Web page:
A recent study conducted by researchers at the University of Alabama at Birmingham and Johns Hopkins University School of Medicine published in PLOS ONE shows that symptoms of chronic fatigue syndrome, a complex and disabling multisystem disorder, can be provoked by imposing a mild to moderate strain to the muscles and nerves.
Eighty individuals, 60 with chronic fatigue syndrome and 20 without chronic fatigue syndrome, reported their levels of fatigue, body pain, lightheadedness, concentration difficulties and headache every five minutes while undergoing 15 minutes of either a passive supine straight leg raise — the raising and holding up of one of an individual’s legs while they lie on their back on an exam table — or a sham leg raise that did not cause strain.
Participants were contacted 24 hours later and again reported their symptoms. Compared to those with chronic fatigue syndrome who underwent the sham leg raise, individuals with chronic fatigue syndrome who underwent the passive leg raise that actually strained their muscles and nerves reported significantly increased body pain and concentration difficulties during the procedure. After 24 hours, these same individuals who underwent the true strain also reported greater symptom intensity for lightheadedness and the overall combined score for symptoms. The individuals with chronic fatigue syndrome who underwent the true strain also reported more symptoms during, and 24 hours after, the true strain compared to individuals without chronic fatigue syndrome.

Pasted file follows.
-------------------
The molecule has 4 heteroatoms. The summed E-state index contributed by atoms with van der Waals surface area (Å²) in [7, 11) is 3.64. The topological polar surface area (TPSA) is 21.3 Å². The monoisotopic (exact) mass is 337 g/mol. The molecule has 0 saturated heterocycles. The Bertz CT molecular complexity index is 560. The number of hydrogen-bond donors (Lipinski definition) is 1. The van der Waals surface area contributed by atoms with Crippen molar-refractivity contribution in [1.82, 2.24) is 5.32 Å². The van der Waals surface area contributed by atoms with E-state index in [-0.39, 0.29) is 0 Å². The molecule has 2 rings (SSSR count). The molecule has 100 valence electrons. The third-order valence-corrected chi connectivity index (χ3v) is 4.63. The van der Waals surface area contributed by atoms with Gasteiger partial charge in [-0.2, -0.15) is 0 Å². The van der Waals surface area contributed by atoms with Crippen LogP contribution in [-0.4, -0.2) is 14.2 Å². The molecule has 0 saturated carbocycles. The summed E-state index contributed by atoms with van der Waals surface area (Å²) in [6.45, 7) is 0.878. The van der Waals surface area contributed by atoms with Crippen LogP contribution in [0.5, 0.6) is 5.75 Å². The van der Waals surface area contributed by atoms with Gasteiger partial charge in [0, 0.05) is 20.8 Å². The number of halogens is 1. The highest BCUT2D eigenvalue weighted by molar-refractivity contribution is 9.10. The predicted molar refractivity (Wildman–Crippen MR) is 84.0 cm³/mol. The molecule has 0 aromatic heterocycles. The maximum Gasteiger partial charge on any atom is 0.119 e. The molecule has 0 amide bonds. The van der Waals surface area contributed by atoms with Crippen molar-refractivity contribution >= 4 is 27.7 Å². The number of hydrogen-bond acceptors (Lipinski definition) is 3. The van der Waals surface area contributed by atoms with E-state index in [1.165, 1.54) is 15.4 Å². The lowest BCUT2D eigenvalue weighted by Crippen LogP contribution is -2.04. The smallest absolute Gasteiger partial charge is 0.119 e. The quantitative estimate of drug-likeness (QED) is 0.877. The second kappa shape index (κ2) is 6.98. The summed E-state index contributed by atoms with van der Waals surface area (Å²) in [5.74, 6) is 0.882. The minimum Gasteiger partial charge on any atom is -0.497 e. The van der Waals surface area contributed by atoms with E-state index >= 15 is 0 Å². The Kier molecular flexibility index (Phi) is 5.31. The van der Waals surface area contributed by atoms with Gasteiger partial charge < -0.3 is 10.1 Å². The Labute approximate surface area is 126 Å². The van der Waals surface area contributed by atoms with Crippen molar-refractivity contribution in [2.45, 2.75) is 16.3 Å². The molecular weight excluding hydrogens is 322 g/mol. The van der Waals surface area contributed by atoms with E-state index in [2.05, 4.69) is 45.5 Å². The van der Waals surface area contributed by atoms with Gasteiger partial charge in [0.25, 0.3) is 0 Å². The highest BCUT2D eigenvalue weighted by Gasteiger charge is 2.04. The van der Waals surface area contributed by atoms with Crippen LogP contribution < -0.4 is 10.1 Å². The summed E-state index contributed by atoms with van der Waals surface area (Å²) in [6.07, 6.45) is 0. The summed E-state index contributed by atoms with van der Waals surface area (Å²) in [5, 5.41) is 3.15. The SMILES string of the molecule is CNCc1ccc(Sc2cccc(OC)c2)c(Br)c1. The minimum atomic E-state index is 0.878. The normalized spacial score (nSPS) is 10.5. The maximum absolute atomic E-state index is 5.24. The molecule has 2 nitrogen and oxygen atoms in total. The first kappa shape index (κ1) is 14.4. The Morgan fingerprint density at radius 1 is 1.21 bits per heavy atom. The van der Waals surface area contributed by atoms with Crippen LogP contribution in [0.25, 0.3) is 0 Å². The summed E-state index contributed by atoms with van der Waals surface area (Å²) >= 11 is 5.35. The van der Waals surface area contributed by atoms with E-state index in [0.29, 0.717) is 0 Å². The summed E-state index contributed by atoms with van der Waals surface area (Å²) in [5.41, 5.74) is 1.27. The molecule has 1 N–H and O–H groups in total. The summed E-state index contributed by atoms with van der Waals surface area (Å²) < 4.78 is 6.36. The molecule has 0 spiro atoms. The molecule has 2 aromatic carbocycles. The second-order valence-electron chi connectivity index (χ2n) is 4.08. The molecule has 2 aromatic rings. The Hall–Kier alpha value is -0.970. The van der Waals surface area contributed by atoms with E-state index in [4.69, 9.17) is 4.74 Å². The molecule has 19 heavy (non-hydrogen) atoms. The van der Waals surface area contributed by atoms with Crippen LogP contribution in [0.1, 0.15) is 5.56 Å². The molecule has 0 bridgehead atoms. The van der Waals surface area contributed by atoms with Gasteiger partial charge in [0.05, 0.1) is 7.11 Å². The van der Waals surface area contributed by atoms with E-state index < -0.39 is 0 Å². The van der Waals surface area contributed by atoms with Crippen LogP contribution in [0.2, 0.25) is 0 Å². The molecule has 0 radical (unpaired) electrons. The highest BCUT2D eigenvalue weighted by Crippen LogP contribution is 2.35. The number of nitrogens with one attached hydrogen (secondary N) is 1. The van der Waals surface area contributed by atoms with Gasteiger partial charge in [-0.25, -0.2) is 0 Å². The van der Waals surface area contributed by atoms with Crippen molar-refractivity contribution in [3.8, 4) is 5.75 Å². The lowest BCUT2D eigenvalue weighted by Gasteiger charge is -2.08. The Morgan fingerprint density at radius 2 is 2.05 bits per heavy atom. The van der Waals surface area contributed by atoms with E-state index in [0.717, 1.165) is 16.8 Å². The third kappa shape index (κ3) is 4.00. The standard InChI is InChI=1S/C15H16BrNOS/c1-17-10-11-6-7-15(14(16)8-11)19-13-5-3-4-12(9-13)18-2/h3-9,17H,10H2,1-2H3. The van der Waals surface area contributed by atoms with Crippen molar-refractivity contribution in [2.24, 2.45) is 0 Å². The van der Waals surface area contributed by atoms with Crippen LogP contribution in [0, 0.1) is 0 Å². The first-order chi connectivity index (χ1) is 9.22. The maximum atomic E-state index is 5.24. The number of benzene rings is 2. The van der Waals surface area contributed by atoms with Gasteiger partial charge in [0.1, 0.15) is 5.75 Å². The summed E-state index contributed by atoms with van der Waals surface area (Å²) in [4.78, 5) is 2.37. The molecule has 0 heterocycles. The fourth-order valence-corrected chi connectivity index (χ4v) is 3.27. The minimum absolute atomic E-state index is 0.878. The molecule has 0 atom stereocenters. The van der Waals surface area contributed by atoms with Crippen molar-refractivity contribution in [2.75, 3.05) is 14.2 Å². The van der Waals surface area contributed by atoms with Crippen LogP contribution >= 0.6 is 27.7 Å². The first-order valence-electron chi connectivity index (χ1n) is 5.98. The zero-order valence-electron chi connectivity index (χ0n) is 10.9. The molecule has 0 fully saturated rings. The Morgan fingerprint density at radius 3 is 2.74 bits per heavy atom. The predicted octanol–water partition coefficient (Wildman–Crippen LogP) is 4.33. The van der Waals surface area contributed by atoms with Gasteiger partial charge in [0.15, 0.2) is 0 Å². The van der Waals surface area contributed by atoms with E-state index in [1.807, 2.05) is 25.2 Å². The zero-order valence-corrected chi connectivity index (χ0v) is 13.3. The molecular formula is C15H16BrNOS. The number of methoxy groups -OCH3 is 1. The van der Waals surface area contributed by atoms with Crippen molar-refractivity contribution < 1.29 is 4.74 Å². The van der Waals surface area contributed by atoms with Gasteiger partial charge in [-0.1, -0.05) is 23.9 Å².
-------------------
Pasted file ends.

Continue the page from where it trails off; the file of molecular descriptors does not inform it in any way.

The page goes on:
“These findings have practical implications for understanding why exercise and the activities of daily living might be capable of provoking CFS symptoms,” said Kevin Fontaine, Ph.D., professor and chair of the UAB School of Public Health Department of Health Behavior and a co-author of the paper. “If simply holding up the leg of someone with CFS to a degree that produces a mild to moderate strain is capable of provoking their symptoms, prolonged or excessive muscle strain beyond the usual range of motion that occurs during daily activities might also produce symptom flares.”
As Peter Rowe, M.D., lead author and director of Johns Hopkins Children’s Center Chronic Fatigue Clinic, noted in the article, “The lengthwise strain applied to the nerves and muscles of the lower limb is capable of increasing symptom intensity in individuals with CFS for up to 24 hours, indicating that increased mechanical sensitivity may be a contributor to the provocation of symptoms in this disorder.”
Rowe and Fontaine, and their physical therapist collaborator Rick Violand, intend to extend this work to further understand the effects that strains to the muscles and nerves have on chronic fatigue syndrome, as well as whether specific physical therapy methods could be used to improve neuromuscular function to reduce symptoms.